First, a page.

Image result for national velvet book 1st edition

Published by Egmont Modern Classics.

THIS is what dreams are made of.

The fictional tale of a young girl entering the Grand National.

This is frankly one of the best books I have read for years.

The passion, pace and the use of language are wonderful. The use of colloquialisms (this was published in 1935) perhaps a little strange, but add colour to this gorgeous book about a young girl’s dreams…

‘They’ made a film of it in 1944 (Elizabeth Taylor was in it) – but I suddenly remembered the book last week, realised it wasn’t in stock, had the ‘powers that be’ order some and bought a copy.

I can’t put it down.

‘She bent slightly and held him firm and steady, her hands buried in the flying mane firm on the stout muscles of his neck. She urged him no more, there was no need, but sat him still. He was a natural jumper. She did not attempt to dictate to him. They cleared the wall together, wildly, ludicrously high, with savage effort and glory, and twice the force and power that was needed…’

I so wish that I had read this when younger – a powerful book of the culmination of dreams and determination against – well – read it!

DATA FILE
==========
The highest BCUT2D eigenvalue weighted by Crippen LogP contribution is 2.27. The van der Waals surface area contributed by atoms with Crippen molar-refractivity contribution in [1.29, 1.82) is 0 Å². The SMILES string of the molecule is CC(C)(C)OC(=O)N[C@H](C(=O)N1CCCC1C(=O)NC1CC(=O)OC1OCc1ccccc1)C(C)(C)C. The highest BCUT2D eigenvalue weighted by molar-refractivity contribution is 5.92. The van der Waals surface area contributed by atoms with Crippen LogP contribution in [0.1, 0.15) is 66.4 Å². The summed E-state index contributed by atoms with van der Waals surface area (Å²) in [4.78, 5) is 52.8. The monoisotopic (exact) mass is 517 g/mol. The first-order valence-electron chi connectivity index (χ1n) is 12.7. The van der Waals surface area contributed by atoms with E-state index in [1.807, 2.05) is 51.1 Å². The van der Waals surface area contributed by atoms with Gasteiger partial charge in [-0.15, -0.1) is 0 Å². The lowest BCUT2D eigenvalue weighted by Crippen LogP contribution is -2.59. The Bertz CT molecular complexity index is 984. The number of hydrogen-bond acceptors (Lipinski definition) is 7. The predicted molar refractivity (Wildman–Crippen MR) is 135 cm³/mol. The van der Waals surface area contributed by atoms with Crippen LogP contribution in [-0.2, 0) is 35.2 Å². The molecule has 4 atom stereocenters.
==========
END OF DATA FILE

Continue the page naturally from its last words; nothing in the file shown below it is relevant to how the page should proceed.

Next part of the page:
In 1935 women weren’t allowed to ride in the Grand National. In 1976 the Sex Discrimination Act was passed and Charlotte Brew entered the National in 1977 on Barony Fort.

In 1982 Geraldine Rees, on Cheers – finished the course. In 1988 three female jockeys entered. In 1994 Rosemary Henderson (riding Fiddlers Pike) finished in fifth place as did Carrie Ford (on Forest Gunner) in 2005. More recently in 2012 Katie Walsh rode Seabass and finished third…and Nina Carberry has entered the race five times… They have and are taking on the world…

There has been a plethora of books written about fictional and non-fictional tales of young girls/women who have done something remarkable. This precedes them all, both in age and in wonder, but is so much more than that – it’s glorious. I am SO pleased that Egmont have kept it in print. It is such an important volume.

Full of hope and horses…

What more could anyone want?

The cover above is that of the first edition hardback (no longer available), however, this is the cover Egmont have given this edition (17th) – just as powerful, but I wanted to acknowledge the age of this one – it is so very special.

National Velvet